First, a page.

The Future of Distributed Inventory

Allison Champion
4 min read
May 1, 2020
Modified: March 20, 2023

Due to the COVID-19 outbreak, we can say that the future of distributed inventory is almost certain. With mass quarantines in place, e-commerce is no longer just facet of your distribution strategy, it IS your distribution strategy until the Coronavirus passes and stay-at-home orders are lifted. 

In this blog post we analyze how the Coronavirus is predicted to affect the future of distributed inventory; discuss the trends you can expect to see in the coming year and explore the facets of inventory management and physical distribution that will likely never be the same again. 

Distribution Trends to Watch in 2020

If you had asked us about the future of inventory management last year, you would have likely received a different answer than asking us now. COVID-19 kind of threw a wrench into everyone’s best laid plans for 2020 but that doesn’t mean we can’t predict the future of distributed inventory. 

All we need to do is consider recent events and apply what we’ve learned to our fulfillment strategy for the coming year.

Increased Emphasis on Risk Mitigation

If COVID-19 has taught us anything, it’s the importance of risk mitigation. Though few could predict the speed and scale the Coronavirus would ravage the global supply chain, we are certain that the companies who emphasized risk mitigation prior to the outbreak have so far fared better than those that did not.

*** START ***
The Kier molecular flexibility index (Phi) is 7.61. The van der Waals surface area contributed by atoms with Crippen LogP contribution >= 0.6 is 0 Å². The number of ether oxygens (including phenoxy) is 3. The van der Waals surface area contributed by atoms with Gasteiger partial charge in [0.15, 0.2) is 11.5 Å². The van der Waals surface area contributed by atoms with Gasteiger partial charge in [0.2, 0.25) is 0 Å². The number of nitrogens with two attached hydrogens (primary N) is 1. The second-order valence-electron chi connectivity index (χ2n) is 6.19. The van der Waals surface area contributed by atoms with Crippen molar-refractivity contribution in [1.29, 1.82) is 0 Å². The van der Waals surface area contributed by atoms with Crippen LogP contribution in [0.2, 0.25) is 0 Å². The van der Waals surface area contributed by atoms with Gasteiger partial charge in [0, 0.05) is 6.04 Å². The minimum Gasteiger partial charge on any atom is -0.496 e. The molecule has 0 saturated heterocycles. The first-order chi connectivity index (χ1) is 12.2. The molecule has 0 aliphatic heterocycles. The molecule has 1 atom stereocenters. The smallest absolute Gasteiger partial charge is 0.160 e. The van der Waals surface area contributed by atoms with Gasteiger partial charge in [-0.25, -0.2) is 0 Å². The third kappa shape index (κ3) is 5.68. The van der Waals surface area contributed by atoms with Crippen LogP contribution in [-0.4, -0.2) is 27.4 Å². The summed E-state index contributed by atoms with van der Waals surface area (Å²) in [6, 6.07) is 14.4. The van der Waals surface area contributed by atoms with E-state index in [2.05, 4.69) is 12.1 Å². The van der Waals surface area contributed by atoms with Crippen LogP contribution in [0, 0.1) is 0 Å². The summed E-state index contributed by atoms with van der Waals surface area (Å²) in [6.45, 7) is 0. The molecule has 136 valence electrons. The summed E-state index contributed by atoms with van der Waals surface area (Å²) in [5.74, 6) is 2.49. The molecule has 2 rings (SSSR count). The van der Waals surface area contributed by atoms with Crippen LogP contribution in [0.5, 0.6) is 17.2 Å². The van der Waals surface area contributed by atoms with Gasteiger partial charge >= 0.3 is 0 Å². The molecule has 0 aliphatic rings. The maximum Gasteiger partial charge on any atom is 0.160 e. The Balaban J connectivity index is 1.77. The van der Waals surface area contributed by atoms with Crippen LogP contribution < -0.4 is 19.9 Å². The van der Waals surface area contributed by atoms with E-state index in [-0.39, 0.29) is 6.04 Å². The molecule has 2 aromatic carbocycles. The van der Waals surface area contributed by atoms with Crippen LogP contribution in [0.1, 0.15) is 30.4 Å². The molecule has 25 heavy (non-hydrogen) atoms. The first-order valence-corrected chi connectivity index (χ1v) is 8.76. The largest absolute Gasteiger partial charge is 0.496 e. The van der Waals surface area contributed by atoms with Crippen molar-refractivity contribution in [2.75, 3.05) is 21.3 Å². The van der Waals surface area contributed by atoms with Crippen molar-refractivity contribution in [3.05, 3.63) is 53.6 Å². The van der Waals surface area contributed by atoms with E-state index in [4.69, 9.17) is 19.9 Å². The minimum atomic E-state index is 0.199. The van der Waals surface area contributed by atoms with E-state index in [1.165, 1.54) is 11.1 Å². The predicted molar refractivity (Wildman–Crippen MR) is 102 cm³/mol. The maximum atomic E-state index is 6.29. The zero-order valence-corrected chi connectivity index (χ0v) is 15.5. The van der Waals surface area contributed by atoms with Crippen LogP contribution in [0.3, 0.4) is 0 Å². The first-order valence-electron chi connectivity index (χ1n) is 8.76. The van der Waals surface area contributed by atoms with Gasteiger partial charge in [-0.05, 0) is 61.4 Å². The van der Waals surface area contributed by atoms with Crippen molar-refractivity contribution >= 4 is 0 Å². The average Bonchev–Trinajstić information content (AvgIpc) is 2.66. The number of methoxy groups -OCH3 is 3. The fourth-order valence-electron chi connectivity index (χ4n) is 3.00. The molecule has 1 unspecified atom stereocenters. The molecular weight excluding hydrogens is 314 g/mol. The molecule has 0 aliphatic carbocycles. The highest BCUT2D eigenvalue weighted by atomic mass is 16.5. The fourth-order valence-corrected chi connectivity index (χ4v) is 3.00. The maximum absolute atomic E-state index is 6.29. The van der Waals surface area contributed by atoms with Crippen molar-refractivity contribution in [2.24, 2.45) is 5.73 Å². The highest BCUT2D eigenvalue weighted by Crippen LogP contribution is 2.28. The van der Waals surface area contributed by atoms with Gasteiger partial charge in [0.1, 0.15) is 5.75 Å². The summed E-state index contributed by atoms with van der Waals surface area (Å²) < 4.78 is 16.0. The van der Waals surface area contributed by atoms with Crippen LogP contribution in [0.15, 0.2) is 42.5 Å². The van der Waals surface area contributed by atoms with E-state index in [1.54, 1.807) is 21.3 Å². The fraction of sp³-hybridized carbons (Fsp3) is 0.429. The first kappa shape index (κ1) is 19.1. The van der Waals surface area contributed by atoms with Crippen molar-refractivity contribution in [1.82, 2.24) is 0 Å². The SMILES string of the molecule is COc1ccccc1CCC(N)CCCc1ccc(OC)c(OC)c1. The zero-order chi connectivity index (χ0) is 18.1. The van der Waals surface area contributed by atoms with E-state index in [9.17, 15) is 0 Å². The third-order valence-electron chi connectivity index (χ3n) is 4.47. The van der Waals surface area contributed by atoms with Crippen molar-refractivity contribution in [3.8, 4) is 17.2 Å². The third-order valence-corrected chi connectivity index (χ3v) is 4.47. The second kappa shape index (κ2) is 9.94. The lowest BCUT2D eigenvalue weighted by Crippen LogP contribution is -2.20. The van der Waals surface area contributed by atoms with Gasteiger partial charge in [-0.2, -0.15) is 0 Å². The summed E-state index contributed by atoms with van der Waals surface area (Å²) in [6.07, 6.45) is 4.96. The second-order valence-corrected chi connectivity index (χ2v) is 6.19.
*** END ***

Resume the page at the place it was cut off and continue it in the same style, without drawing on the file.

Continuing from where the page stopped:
So, how do you practice risk mitigation in a post-COVID world? Looking forward, the best way for retailers to mitigate risk to their distributed inventory is to:

  • Implement alternate sources of supply
  • Enhance supply chain visibility
  • Develop alternate inbound and outbound logistics options
  • Focus on production scheduling
  • Conduct global scenario planning.

Condensed Forecasting Timeframes

When the Coronavirus hit, many retailers were left with products sitting on the shelf that expired due to spoilage and/or obsolescence. Politico reports, billions of dollars in revenue were simply tossed in the trash with the spoiled product.

As the world fortifies itself against the next global epidemic, we can expect retailers to minimize the timeframe of their forecasting models to mitigate the effect of spoilage and obsolescence should another COVID-19 like pandemic occur. 

Shift in Consumer Behavior

There are thousands of indicators that determine the viability of a retail trend but the ultimate determining factor for all things retail is consumer behavior. As it is, consumers have made it very clear that digitally enabled convenience is important to them and that is unlikely to change in the post COVID-19 world. 

Though consumers will assuredly rush to patronize their favorite establishments when stay-at-home restrictions are lifted, they are unlikely to relinquish the convenience that e-commerce grocery, subscription services, and at-home kits provided. 

Shorter Supply Chains 

Think of COVID-19 as the catalyst that finally forced the e-commerce, retail and distribution industries to rethink their supply chain models.